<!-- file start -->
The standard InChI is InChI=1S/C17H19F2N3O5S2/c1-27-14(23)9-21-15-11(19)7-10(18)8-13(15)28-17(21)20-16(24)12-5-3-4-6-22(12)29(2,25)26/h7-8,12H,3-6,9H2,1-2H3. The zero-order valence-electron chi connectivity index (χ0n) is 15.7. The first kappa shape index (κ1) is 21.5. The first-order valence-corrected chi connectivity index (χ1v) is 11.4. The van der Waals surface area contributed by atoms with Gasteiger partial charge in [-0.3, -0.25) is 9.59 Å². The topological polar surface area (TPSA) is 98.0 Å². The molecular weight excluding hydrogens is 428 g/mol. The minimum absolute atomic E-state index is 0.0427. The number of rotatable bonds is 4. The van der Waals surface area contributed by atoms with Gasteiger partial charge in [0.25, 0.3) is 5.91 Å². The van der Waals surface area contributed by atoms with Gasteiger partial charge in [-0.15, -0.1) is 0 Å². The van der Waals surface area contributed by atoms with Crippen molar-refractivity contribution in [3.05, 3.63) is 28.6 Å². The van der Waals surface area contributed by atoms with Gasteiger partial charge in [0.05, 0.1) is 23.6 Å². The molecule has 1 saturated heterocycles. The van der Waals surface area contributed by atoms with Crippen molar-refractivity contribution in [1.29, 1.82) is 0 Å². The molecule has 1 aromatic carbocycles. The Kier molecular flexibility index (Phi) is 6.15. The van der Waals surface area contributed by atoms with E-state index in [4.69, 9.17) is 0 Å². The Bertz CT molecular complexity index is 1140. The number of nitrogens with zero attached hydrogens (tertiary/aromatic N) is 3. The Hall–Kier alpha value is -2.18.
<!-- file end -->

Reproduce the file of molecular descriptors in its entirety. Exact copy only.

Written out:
The standard InChI is InChI=1S/C17H19F2N3O5S2/c1-27-14(23)9-21-15-11(19)7-10(18)8-13(15)28-17(21)20-16(24)12-5-3-4-6-22(12)29(2,25)26/h7-8,12H,3-6,9H2,1-2H3. The zero-order valence-electron chi connectivity index (χ0n) is 15.7. The first kappa shape index (κ1) is 21.5. The first-order valence-corrected chi connectivity index (χ1v) is 11.4. The van der Waals surface area contributed by atoms with Gasteiger partial charge in [-0.3, -0.25) is 9.59 Å². The topological polar surface area (TPSA) is 98.0 Å². The molecular weight excluding hydrogens is 428 g/mol. The minimum absolute atomic E-state index is 0.0427. The number of rotatable bonds is 4. The van der Waals surface area contributed by atoms with Gasteiger partial charge in [0.25, 0.3) is 5.91 Å². The van der Waals surface area contributed by atoms with Gasteiger partial charge in [-0.15, -0.1) is 0 Å². The van der Waals surface area contributed by atoms with Crippen molar-refractivity contribution in [3.05, 3.63) is 28.6 Å². The van der Waals surface area contributed by atoms with Gasteiger partial charge in [0.05, 0.1) is 23.6 Å². The molecule has 1 saturated heterocycles. The van der Waals surface area contributed by atoms with Crippen molar-refractivity contribution in [1.29, 1.82) is 0 Å². The molecule has 1 aromatic carbocycles. The Kier molecular flexibility index (Phi) is 6.15. The van der Waals surface area contributed by atoms with E-state index in [4.69, 9.17) is 0 Å². The Bertz CT molecular complexity index is 1140. The number of nitrogens with zero attached hydrogens (tertiary/aromatic N) is 3. The Hall–Kier alpha value is -2.18.